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Posters calling on Harvard Law School to publicly release the findings of a student mental health survey conducted in 2017 were plastered across campus last weekend as prospective Law School students visited campus for an admitted students weekend.
Harvard University Health Services distributed the survey to Law School students in November 2017 as part of a broader administrative effort across the University to address mental health issues on campus. The Law School has yet to release the full findings, but administrators presented a portion of the results at a public event in March 2018 and previous members of the Law School's student government wrote an op-ed on the results.
The posters, addressed to prospective students, accused administrators of refusing to release the entire survey because of their reluctance to address mental health concerns on campus.
“The administration is refusing to release — and actively covering up — data from this mental health survey, in part because they are trying to escape responsibility for their failing mental health support systems,” the posters read. “The student body and the broader public deserve to know how bad things are, and we must know to be part of any real conversation about change.”
Law School Dean of Students Marcia L. Sells wrote in an emailed statement to The Crimson that the claims accusing the Law School of intentionally hiding the full results out of fear of public perceptions have no basis.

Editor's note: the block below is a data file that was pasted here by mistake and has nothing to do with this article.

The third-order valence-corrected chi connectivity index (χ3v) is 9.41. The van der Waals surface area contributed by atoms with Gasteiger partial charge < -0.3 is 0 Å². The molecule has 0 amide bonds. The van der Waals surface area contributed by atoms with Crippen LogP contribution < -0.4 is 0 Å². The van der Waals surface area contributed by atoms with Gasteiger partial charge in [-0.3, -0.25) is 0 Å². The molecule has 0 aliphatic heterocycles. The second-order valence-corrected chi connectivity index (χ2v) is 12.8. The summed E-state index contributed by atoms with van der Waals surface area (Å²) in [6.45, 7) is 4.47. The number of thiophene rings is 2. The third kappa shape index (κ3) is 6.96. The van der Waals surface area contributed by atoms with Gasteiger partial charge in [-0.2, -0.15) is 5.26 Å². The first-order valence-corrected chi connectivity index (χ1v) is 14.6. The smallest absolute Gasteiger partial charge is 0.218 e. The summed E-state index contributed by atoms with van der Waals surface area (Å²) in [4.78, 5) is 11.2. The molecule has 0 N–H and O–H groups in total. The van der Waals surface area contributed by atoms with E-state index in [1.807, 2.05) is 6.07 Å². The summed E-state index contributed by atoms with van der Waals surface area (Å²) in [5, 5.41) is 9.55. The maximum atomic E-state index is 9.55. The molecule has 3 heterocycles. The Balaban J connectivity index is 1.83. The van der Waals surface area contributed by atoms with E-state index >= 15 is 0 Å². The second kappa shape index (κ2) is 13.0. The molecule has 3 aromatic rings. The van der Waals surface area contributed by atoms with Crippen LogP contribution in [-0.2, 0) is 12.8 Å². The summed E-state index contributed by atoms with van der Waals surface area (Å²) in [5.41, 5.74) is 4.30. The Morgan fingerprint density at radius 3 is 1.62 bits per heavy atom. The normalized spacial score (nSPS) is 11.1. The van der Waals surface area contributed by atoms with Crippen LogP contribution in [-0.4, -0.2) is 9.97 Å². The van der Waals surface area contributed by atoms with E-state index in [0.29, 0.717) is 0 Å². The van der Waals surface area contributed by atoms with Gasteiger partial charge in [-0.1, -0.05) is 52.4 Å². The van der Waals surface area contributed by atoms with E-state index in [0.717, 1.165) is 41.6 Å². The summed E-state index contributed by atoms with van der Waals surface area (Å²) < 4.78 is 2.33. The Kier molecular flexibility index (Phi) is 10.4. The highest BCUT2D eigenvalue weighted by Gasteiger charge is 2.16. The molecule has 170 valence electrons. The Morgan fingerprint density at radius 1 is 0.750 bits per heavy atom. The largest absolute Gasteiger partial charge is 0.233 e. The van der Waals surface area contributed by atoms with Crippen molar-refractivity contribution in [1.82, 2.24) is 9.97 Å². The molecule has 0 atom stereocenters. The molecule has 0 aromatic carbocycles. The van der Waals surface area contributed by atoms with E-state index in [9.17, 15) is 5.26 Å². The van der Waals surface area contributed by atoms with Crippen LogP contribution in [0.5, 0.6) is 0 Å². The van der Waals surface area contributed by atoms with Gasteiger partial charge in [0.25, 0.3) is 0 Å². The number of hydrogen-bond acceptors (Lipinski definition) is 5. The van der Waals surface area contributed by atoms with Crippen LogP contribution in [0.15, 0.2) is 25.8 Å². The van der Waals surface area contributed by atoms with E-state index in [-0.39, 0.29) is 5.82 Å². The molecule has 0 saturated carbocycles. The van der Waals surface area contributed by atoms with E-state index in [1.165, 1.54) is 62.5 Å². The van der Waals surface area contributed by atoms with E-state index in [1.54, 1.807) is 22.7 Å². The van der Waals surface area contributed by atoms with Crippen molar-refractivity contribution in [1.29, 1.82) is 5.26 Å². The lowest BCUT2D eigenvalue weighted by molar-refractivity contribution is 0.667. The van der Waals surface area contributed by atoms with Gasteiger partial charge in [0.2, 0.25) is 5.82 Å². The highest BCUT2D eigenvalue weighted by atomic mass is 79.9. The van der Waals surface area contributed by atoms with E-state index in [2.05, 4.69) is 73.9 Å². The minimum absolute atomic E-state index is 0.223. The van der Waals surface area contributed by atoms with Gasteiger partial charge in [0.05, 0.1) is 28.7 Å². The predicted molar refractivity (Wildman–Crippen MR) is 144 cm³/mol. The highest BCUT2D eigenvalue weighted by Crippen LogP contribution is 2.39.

“The suggestion that the Law School is withholding information to protect its reputation or to wait students out is ridiculous and offensive,” Sells wrote. “The well-being of our students is an important issue that we take very seriously, and we are committed to creating substantive solutions and support mechanisms for all of our students.”
Mary C. Rockett, a Law School student involved in the production and distribution of the posters, said she decided to take direct action after numerous conversations with Sells where Rockett said the dean declined to release the full results.
“We tried to do this activism because we're not getting any response from the administration through traditional kind of meetings and follow up calls,” Rockett said.
“This process has been going on for a year. It is not really about showing up the administration, but putting these issues back into the conversation,” she added. “This is one of the only ways we really have at this point.”
Rockett she Sells told her that one of the reasons the Univerity refused to fully release the survey is that the administration is worried about student reaction to the results.
Sells wrote that in addition to presenting the abridged survey findings during a public forum, the administration has taken other steps to improve student well-being on campus. These initiatives include establishing a working group comprising students, faculty, administrators, and mental health professionals to evaluate mental health issues at the school. The Law School has also coordinated with HUHS.
“HLS is working in partnership with [HUHS Director Paul J.] Barreira and HUHS to understand the data and to consider what additional support services may be needed,” Sells wrote.
Sells added that the Law School’s results were consistent with findings at other Harvard graduate schools.
“While the survey results are in line with those seen among students in other professions and graduate programs, we are taking them seriously and they are an important indicator that all of us – in graduate programs and in the legal profession – must continue to work on this important issue,” Sells wrote.
Correction: April 23, 2019
A previous version of this article incorrectly stated that Mary Rockett believes Law School administrators are worried about how students would react to the survey results if they were fully released. In fact, Rockett said Marcia Sells expressed this concern to her in a conversation between the two.
—Staff writer Connor W. K. Brown can be reached at firstname.lastname@example.org. Follow him on Twitter @ConnorWKBrown.
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